1. Ever heard of Sandwich Harbour? It’s in Namibia and this is the kind of place that looks amazing, but is probably also absolutely unforgiving.
2. This guy travels to countries and he doesn’t do a 20 minute video about an entire country, he does nearly an hour on a country and it’s pretty specific and informative. It’s also dubbed in English, so other than getting used to that, it’s great.
3. Would you like to see some fall colors of Yosemite Valley? California Fall Color has some beautiful pictures.
4. Alistair Humprheys bought a bit map near his home, divided it by 52 squares and explored each and every square for 52 weeks. This last post, Parakeets is the culmination of that project. Humprheys also wrote about the idea of adventure being a self-indulgent pursuit without value to society. This is something I think about but had never been able to internalize. Going and doing things was something that I love to do, but it also meant leaving my family and doing things that really no one else participated in because I’d go run for a few hours and the only one that this benefits is me. Regardless, these things still benefit me greatly, or at least I get a tremendous amount of benefit from doing these things. This is fun for me so from a societal standpoint, there may not be a huge benefit, but from a personal standpoint, yes it is benefit.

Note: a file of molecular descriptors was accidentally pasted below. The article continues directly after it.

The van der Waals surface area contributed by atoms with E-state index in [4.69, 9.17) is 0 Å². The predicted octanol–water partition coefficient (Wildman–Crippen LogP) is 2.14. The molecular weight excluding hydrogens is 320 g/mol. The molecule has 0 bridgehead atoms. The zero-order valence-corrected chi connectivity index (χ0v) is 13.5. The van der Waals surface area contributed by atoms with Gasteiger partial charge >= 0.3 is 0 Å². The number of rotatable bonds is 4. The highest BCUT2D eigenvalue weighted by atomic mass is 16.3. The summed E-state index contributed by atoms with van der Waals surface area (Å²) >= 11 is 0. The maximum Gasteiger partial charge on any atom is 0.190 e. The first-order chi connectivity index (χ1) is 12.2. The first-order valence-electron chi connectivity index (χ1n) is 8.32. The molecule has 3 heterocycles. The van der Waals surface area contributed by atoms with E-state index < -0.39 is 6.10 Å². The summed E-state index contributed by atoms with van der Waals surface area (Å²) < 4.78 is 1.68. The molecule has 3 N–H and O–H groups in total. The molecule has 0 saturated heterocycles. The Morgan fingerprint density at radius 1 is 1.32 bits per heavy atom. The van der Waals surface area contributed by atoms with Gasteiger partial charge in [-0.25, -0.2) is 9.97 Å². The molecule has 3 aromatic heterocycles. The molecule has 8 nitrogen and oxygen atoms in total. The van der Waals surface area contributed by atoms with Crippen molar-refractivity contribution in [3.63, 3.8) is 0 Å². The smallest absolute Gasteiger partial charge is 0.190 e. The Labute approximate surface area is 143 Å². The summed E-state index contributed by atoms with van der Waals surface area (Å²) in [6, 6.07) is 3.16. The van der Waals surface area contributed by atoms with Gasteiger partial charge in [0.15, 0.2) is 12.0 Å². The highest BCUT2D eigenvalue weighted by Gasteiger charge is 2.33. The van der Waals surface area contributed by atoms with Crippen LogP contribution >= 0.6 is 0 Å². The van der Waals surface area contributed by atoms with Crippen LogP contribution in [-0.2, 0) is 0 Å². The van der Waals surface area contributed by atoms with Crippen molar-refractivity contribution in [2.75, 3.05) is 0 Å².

5. Absolutely terrific. Texas Monthly’s Wes Ferguson spends a day with the squirrel hawkers of East Texas.
Of all the red-tailed hawks that have ever soared on a Texas breeze, only one gets to live in Charlie Alvis’s house, at least during the winter hunting season. “My bird has its own bedroom,” said Alvis, a falconer who’s based in the unincorporated community of Porter, just beyond the northern outskirts of Houston. “When I come home at night, that bird comes in the living room with me. We socialize for hours at a time.”
The 43-year-old Alvis, who’s temporarily living in Brownwood, in Central Texas, for work, is long and lean and sports a gray beard. His five-year-old hawk has a golden chest, dark wings, a fan of reddish tail feathers, and, often, a murderous glare in her eyes. Alvis acquired the bird from a falconer in Georgia more than two years ago. He named her Calypso but doesn’t use it. There’s no point, he told me. Hawks respond to whistles and bloody snacks, not noms de guerre.
Human and hawk share a certain understanding, though. Alvis can sense any change in the bird’s demeanor. “I can open the door to her room and tell if she’s ready to hunt,” he said—her normally fluffy feathers become slicked back like a solid suit of body armor. In such moments, she answers an unspoken question: Do you want to kill some squirrels? “You know I do,” the hawk seems to tell Alvis. “Where are we going?”